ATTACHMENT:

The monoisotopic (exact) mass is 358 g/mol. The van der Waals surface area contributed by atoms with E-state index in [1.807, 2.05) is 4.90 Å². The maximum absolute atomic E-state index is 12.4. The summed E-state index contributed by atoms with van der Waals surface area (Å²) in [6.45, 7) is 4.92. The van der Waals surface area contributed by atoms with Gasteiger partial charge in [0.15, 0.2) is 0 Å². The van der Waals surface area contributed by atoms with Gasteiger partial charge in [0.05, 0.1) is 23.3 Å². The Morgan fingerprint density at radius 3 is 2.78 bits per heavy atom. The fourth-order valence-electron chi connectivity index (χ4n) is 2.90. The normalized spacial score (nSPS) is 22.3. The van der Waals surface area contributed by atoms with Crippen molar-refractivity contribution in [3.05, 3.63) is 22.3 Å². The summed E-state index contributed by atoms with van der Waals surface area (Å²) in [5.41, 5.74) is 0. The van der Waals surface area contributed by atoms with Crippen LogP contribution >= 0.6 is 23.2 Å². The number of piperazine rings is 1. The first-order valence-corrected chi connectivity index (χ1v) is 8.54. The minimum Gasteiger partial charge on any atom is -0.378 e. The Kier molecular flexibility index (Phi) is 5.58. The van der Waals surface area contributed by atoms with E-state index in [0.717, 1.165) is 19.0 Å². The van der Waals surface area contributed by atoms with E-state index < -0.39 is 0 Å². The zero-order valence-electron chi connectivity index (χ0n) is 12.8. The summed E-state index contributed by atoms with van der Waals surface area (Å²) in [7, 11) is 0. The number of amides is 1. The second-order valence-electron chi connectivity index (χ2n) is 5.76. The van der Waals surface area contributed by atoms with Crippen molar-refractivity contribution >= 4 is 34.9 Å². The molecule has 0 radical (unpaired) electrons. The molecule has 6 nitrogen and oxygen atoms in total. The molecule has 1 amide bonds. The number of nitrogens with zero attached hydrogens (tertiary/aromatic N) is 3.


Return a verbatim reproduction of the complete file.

The monoisotopic (exact) mass is 358 g/mol. The van der Waals surface area contributed by atoms with E-state index in [1.807, 2.05) is 4.90 Å². The maximum absolute atomic E-state index is 12.4. The summed E-state index contributed by atoms with van der Waals surface area (Å²) in [6.45, 7) is 4.92. The van der Waals surface area contributed by atoms with Gasteiger partial charge in [0.15, 0.2) is 0 Å². The van der Waals surface area contributed by atoms with Gasteiger partial charge in [0.05, 0.1) is 23.3 Å². The Morgan fingerprint density at radius 3 is 2.78 bits per heavy atom. The fourth-order valence-electron chi connectivity index (χ4n) is 2.90. The normalized spacial score (nSPS) is 22.3. The van der Waals surface area contributed by atoms with Crippen molar-refractivity contribution in [3.05, 3.63) is 22.3 Å². The summed E-state index contributed by atoms with van der Waals surface area (Å²) in [5.41, 5.74) is 0. The van der Waals surface area contributed by atoms with Crippen LogP contribution >= 0.6 is 23.2 Å². The number of piperazine rings is 1. The first-order valence-corrected chi connectivity index (χ1v) is 8.54. The minimum Gasteiger partial charge on any atom is -0.378 e. The Kier molecular flexibility index (Phi) is 5.58. The van der Waals surface area contributed by atoms with E-state index in [0.717, 1.165) is 19.0 Å². The van der Waals surface area contributed by atoms with E-state index < -0.39 is 0 Å². The zero-order valence-electron chi connectivity index (χ0n) is 12.8. The summed E-state index contributed by atoms with van der Waals surface area (Å²) in [7, 11) is 0. The number of amides is 1. The second-order valence-electron chi connectivity index (χ2n) is 5.76. The van der Waals surface area contributed by atoms with Crippen molar-refractivity contribution >= 4 is 34.9 Å². The molecule has 0 radical (unpaired) electrons. The molecule has 6 nitrogen and oxygen atoms in total. The molecule has 1 amide bonds. The number of nitrogens with zero attached hydrogens (tertiary/aromatic N) is 3.